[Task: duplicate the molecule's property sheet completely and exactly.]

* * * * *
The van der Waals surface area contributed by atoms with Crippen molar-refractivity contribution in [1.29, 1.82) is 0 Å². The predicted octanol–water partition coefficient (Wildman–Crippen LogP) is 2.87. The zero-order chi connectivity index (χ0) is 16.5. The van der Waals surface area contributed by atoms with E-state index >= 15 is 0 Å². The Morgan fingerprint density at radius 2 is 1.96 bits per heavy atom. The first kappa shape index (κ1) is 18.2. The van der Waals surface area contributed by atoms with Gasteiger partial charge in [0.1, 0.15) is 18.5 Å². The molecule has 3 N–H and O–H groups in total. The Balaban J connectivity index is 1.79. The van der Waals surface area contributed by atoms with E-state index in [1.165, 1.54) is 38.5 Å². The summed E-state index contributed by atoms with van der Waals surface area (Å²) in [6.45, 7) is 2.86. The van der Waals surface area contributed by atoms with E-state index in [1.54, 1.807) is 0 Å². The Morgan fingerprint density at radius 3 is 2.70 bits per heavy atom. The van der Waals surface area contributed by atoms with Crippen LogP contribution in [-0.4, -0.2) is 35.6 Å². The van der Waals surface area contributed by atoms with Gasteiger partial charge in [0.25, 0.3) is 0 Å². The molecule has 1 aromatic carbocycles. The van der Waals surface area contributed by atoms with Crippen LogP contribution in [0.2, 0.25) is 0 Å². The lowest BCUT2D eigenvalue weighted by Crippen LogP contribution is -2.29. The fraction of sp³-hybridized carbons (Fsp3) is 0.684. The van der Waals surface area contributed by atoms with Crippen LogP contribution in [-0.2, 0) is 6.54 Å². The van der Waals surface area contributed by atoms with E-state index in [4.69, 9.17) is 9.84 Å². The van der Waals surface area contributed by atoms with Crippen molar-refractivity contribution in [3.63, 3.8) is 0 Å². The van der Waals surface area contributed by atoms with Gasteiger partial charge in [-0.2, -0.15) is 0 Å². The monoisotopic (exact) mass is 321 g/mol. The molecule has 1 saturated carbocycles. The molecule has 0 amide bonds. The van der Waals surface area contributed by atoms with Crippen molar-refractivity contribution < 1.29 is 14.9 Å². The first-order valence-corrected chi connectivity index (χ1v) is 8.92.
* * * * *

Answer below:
The van der Waals surface area contributed by atoms with Crippen molar-refractivity contribution in [1.29, 1.82) is 0 Å². The predicted octanol–water partition coefficient (Wildman–Crippen LogP) is 2.87. The zero-order chi connectivity index (χ0) is 16.5. The van der Waals surface area contributed by atoms with E-state index >= 15 is 0 Å². The Morgan fingerprint density at radius 2 is 1.96 bits per heavy atom. The first kappa shape index (κ1) is 18.2. The van der Waals surface area contributed by atoms with Gasteiger partial charge in [0.1, 0.15) is 18.5 Å². The molecule has 3 N–H and O–H groups in total. The Balaban J connectivity index is 1.79. The van der Waals surface area contributed by atoms with E-state index in [1.165, 1.54) is 38.5 Å². The summed E-state index contributed by atoms with van der Waals surface area (Å²) in [6.45, 7) is 2.86. The van der Waals surface area contributed by atoms with E-state index in [1.54, 1.807) is 0 Å². The Morgan fingerprint density at radius 3 is 2.70 bits per heavy atom. The van der Waals surface area contributed by atoms with Crippen LogP contribution in [-0.4, -0.2) is 35.6 Å². The van der Waals surface area contributed by atoms with Gasteiger partial charge in [0.25, 0.3) is 0 Å². The molecule has 1 aromatic carbocycles. The van der Waals surface area contributed by atoms with Crippen LogP contribution in [0.2, 0.25) is 0 Å². The lowest BCUT2D eigenvalue weighted by Crippen LogP contribution is -2.29. The fraction of sp³-hybridized carbons (Fsp3) is 0.684. The van der Waals surface area contributed by atoms with Crippen LogP contribution in [-0.2, 0) is 6.54 Å². The van der Waals surface area contributed by atoms with E-state index in [4.69, 9.17) is 9.84 Å². The van der Waals surface area contributed by atoms with Crippen molar-refractivity contribution in [3.63, 3.8) is 0 Å². The van der Waals surface area contributed by atoms with Gasteiger partial charge in [-0.2, -0.15) is 0 Å². The monoisotopic (exact) mass is 321 g/mol. The molecule has 1 saturated carbocycles. The molecule has 0 amide bonds. The van der Waals surface area contributed by atoms with Crippen molar-refractivity contribution < 1.29 is 14.9 Å². The first-order valence-corrected chi connectivity index (χ1v) is 8.92.